PH Balances

PH is a unit of measure to determine the alkalinity and acidity of a solution. PH has been defined as either the "Power of Hydrogen" or "Pre-existing Hydrogen." It is rated
on a scale of 1 to 14. 1 to 6.5 being acidic (Hydrogen) and 7.5 to 14 being an alkali (Hydroxide). 7 being neutral.

1 2 3 4 5 6 7 8 9 10 11 12 13 14

ACIDS:

NEUTRAL

ALKALIS:

  • Acid Bowl Cleaners
  • Vinegar
  • Most Fruit Juices
  • Alcoholic beverages
  • Marbalex
  • Marbamist
  • Marbadan
  • Stone Quest
  • Strippers
  • Degreasers
  • Ammonia
  • Many household and bathroom cleaners










Most stones used today are sensitive to both acidic and alkali cleaners. One reason is due to the fact that most stones are classified as hydroxides which classify them as natural alkalis. Acids will burn most stones by dissolving the bonding agents that keep them together. Alkalis usually do not damage stone as quickly, however, they will cause deterioration. The corrosiveness of acids cannot always be measured with the pH scale. In most instances, the lower the pH number the stronger the acid. A solution with a pH level of 1 is usually stronger than a solution with a pH of 4. However, there are some acids with a higher pH that are stronger than an acid with a lower pH. On the alkali side, the higher the pH number the stronger the alkali should be. A solution with a pH balance of 12 is usually stronger than a solution with a pH of 9. When using an alkali cleaner, never use hot water because it may create a stronger alkali reaction with adverse affects.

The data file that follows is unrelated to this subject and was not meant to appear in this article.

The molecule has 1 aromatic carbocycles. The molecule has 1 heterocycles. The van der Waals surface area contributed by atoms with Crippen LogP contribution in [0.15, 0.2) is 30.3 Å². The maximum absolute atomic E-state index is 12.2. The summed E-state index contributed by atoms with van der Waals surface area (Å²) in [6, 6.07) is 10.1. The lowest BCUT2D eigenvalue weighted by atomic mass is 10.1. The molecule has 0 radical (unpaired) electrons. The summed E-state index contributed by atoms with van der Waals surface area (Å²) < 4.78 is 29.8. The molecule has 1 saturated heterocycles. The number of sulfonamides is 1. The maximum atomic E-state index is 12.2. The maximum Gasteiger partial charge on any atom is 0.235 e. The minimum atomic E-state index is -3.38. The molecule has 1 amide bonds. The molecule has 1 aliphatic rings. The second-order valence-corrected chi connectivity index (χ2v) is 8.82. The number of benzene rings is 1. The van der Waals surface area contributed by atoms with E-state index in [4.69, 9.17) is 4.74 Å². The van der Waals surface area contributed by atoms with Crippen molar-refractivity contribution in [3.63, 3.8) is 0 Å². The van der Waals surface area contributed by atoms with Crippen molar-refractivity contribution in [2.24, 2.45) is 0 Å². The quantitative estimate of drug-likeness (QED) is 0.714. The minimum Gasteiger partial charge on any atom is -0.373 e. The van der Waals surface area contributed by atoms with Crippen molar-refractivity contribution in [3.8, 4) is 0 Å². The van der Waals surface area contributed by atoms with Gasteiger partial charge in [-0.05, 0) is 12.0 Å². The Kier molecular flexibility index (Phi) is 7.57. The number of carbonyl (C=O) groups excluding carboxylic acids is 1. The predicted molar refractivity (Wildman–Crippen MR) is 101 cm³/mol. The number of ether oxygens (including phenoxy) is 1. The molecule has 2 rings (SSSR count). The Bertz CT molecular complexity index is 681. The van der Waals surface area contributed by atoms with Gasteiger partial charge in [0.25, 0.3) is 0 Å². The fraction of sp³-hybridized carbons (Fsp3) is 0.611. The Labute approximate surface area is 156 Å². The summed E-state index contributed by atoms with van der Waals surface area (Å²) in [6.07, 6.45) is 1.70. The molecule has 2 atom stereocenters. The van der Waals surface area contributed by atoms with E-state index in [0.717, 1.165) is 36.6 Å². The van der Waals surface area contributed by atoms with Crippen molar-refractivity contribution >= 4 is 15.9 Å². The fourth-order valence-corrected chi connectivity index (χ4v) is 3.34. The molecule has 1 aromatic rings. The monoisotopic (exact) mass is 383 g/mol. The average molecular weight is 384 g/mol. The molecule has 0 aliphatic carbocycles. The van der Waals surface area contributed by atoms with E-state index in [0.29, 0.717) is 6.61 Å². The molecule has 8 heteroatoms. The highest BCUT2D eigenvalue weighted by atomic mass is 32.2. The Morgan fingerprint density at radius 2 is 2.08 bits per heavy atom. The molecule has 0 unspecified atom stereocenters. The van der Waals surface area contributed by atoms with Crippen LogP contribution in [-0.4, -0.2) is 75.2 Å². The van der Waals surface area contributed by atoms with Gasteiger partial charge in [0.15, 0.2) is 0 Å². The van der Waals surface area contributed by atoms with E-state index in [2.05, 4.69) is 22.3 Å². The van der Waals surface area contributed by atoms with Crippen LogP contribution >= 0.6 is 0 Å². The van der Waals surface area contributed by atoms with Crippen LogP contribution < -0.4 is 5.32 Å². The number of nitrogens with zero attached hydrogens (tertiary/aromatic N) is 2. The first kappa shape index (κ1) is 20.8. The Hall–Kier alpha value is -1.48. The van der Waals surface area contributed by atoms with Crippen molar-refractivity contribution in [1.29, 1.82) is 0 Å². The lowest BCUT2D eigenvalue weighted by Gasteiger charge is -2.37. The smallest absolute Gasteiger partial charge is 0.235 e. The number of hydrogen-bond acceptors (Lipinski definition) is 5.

Understanding pH balances will help select the proper chemicals that can be used on stone. However, a main factor to remember when selecting a stone maintenance chemical is the activity level. For example, most neutral cleaners have a pH balance of 7; however, some neutral cleaners are stronger than others because they have higher activity levels.